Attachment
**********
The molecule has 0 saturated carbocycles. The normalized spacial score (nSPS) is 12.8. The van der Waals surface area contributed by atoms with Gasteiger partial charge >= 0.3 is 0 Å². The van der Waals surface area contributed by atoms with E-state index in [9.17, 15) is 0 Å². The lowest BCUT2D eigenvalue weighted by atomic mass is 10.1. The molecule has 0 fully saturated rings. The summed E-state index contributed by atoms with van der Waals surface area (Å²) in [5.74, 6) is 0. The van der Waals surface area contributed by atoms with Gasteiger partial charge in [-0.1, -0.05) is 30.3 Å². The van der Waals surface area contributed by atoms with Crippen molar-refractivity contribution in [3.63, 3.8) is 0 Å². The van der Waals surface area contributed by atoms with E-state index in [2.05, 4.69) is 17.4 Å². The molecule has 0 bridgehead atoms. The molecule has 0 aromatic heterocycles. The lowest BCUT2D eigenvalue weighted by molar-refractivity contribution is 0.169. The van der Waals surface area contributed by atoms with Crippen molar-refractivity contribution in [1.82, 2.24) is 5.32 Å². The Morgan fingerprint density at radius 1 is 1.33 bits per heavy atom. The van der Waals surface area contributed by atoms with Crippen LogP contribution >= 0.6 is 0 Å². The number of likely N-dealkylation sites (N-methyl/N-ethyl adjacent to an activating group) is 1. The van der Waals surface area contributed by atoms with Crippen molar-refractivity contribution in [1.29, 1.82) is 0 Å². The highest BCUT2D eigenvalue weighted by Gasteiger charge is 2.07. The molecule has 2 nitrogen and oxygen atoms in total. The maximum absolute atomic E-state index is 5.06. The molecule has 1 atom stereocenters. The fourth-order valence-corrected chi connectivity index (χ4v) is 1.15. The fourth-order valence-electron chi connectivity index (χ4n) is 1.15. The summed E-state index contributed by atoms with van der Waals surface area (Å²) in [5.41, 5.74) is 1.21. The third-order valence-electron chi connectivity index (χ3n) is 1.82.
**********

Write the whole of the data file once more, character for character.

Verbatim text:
The molecule has 0 saturated carbocycles. The normalized spacial score (nSPS) is 12.8. The van der Waals surface area contributed by atoms with Gasteiger partial charge >= 0.3 is 0 Å². The van der Waals surface area contributed by atoms with E-state index in [9.17, 15) is 0 Å². The lowest BCUT2D eigenvalue weighted by atomic mass is 10.1. The molecule has 0 fully saturated rings. The summed E-state index contributed by atoms with van der Waals surface area (Å²) in [5.74, 6) is 0. The van der Waals surface area contributed by atoms with Gasteiger partial charge in [-0.1, -0.05) is 30.3 Å². The van der Waals surface area contributed by atoms with Crippen molar-refractivity contribution in [3.63, 3.8) is 0 Å². The van der Waals surface area contributed by atoms with E-state index in [2.05, 4.69) is 17.4 Å². The molecule has 0 bridgehead atoms. The molecule has 0 aromatic heterocycles. The lowest BCUT2D eigenvalue weighted by molar-refractivity contribution is 0.169. The van der Waals surface area contributed by atoms with Crippen molar-refractivity contribution in [1.82, 2.24) is 5.32 Å². The Morgan fingerprint density at radius 1 is 1.33 bits per heavy atom. The van der Waals surface area contributed by atoms with Crippen LogP contribution >= 0.6 is 0 Å². The number of likely N-dealkylation sites (N-methyl/N-ethyl adjacent to an activating group) is 1. The van der Waals surface area contributed by atoms with Crippen molar-refractivity contribution in [1.29, 1.82) is 0 Å². The highest BCUT2D eigenvalue weighted by Gasteiger charge is 2.07. The molecule has 2 nitrogen and oxygen atoms in total. The maximum absolute atomic E-state index is 5.06. The molecule has 1 atom stereocenters. The fourth-order valence-corrected chi connectivity index (χ4v) is 1.15. The fourth-order valence-electron chi connectivity index (χ4n) is 1.15. The summed E-state index contributed by atoms with van der Waals surface area (Å²) in [5.41, 5.74) is 1.21. The third-order valence-electron chi connectivity index (χ3n) is 1.82.